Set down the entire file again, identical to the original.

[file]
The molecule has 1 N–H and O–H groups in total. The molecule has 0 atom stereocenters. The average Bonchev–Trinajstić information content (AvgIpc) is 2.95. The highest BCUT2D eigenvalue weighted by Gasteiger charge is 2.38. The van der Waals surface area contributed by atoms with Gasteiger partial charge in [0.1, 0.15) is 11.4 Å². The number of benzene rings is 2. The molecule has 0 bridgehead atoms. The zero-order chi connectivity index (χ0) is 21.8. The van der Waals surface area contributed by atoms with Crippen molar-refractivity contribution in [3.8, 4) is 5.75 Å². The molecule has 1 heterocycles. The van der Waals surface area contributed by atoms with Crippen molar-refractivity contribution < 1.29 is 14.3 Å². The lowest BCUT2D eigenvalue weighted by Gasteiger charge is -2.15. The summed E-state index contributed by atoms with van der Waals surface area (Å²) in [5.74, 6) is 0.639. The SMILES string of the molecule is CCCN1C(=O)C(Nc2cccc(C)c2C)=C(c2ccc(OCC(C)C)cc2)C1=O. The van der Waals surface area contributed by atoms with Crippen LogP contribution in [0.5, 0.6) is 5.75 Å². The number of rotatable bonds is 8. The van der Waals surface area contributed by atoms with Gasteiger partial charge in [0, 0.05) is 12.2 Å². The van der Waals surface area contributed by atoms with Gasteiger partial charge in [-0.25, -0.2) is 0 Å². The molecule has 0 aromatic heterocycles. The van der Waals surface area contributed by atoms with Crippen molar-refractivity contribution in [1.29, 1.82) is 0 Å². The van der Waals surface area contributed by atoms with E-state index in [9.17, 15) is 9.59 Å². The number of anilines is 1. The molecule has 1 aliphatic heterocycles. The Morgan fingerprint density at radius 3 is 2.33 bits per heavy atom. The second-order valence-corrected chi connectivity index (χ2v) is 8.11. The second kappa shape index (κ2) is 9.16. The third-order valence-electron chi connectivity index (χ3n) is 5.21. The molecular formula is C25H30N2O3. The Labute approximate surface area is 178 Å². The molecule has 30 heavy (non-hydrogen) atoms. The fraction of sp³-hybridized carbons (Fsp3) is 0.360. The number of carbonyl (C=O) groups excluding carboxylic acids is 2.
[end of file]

The molecule has 1 N–H and O–H groups in total. The molecule has 0 atom stereocenters. The average Bonchev–Trinajstić information content (AvgIpc) is 2.95. The highest BCUT2D eigenvalue weighted by Gasteiger charge is 2.38. The van der Waals surface area contributed by atoms with Gasteiger partial charge in [0.1, 0.15) is 11.4 Å². The number of benzene rings is 2. The molecule has 0 bridgehead atoms. The zero-order chi connectivity index (χ0) is 21.8. The van der Waals surface area contributed by atoms with Crippen molar-refractivity contribution in [3.8, 4) is 5.75 Å². The molecule has 1 heterocycles. The van der Waals surface area contributed by atoms with Crippen molar-refractivity contribution < 1.29 is 14.3 Å². The lowest BCUT2D eigenvalue weighted by Gasteiger charge is -2.15. The summed E-state index contributed by atoms with van der Waals surface area (Å²) in [5.74, 6) is 0.639. The SMILES string of the molecule is CCCN1C(=O)C(Nc2cccc(C)c2C)=C(c2ccc(OCC(C)C)cc2)C1=O. The van der Waals surface area contributed by atoms with Crippen LogP contribution in [0.5, 0.6) is 5.75 Å². The number of rotatable bonds is 8. The van der Waals surface area contributed by atoms with Gasteiger partial charge in [0, 0.05) is 12.2 Å². The van der Waals surface area contributed by atoms with Gasteiger partial charge in [-0.25, -0.2) is 0 Å². The molecule has 0 aromatic heterocycles. The van der Waals surface area contributed by atoms with Crippen molar-refractivity contribution in [1.29, 1.82) is 0 Å². The van der Waals surface area contributed by atoms with E-state index in [9.17, 15) is 9.59 Å². The number of anilines is 1. The molecule has 1 aliphatic heterocycles. The Morgan fingerprint density at radius 3 is 2.33 bits per heavy atom. The second-order valence-corrected chi connectivity index (χ2v) is 8.11. The second kappa shape index (κ2) is 9.16. The third-order valence-electron chi connectivity index (χ3n) is 5.21. The molecular formula is C25H30N2O3. The Labute approximate surface area is 178 Å². The molecule has 30 heavy (non-hydrogen) atoms. The fraction of sp³-hybridized carbons (Fsp3) is 0.360. The number of carbonyl (C=O) groups excluding carboxylic acids is 2.